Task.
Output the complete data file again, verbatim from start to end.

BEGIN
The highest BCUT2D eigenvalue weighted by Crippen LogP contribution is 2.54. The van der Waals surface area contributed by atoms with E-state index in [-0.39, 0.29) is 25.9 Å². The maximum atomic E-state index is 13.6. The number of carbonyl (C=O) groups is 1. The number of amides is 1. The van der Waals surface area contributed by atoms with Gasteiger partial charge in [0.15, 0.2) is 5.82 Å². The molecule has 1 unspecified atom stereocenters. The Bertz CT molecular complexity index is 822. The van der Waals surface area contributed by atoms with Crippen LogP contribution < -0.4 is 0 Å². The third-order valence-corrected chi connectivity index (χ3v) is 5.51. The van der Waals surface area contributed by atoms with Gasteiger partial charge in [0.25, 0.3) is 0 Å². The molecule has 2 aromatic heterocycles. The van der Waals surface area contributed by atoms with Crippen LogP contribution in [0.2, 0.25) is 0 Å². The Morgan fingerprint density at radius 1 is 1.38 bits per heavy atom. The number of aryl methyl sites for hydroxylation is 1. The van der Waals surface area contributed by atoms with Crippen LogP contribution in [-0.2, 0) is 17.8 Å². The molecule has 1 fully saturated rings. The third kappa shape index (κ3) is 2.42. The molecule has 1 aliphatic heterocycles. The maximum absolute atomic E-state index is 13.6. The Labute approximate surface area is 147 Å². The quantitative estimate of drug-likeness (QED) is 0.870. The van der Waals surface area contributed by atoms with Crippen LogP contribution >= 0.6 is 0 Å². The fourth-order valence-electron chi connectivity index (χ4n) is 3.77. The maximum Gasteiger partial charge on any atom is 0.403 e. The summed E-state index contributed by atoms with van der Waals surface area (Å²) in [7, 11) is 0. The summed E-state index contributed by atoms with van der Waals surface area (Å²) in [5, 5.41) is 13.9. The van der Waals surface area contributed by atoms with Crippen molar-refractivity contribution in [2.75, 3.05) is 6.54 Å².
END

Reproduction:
The highest BCUT2D eigenvalue weighted by Crippen LogP contribution is 2.54. The van der Waals surface area contributed by atoms with E-state index in [-0.39, 0.29) is 25.9 Å². The maximum atomic E-state index is 13.6. The number of carbonyl (C=O) groups is 1. The number of amides is 1. The van der Waals surface area contributed by atoms with Gasteiger partial charge in [0.15, 0.2) is 5.82 Å². The molecule has 1 unspecified atom stereocenters. The Bertz CT molecular complexity index is 822. The van der Waals surface area contributed by atoms with Crippen LogP contribution < -0.4 is 0 Å². The third-order valence-corrected chi connectivity index (χ3v) is 5.51. The van der Waals surface area contributed by atoms with Gasteiger partial charge in [0.25, 0.3) is 0 Å². The molecule has 2 aromatic heterocycles. The van der Waals surface area contributed by atoms with Crippen LogP contribution in [0.2, 0.25) is 0 Å². The Morgan fingerprint density at radius 1 is 1.38 bits per heavy atom. The number of aryl methyl sites for hydroxylation is 1. The van der Waals surface area contributed by atoms with Crippen LogP contribution in [-0.2, 0) is 17.8 Å². The molecule has 1 fully saturated rings. The third kappa shape index (κ3) is 2.42. The molecule has 1 aliphatic heterocycles. The maximum absolute atomic E-state index is 13.6. The Labute approximate surface area is 147 Å². The quantitative estimate of drug-likeness (QED) is 0.870. The van der Waals surface area contributed by atoms with Crippen LogP contribution >= 0.6 is 0 Å². The fourth-order valence-electron chi connectivity index (χ4n) is 3.77. The maximum Gasteiger partial charge on any atom is 0.403 e. The summed E-state index contributed by atoms with van der Waals surface area (Å²) in [7, 11) is 0. The summed E-state index contributed by atoms with van der Waals surface area (Å²) in [5, 5.41) is 13.9. The van der Waals surface area contributed by atoms with Crippen molar-refractivity contribution in [2.75, 3.05) is 6.54 Å².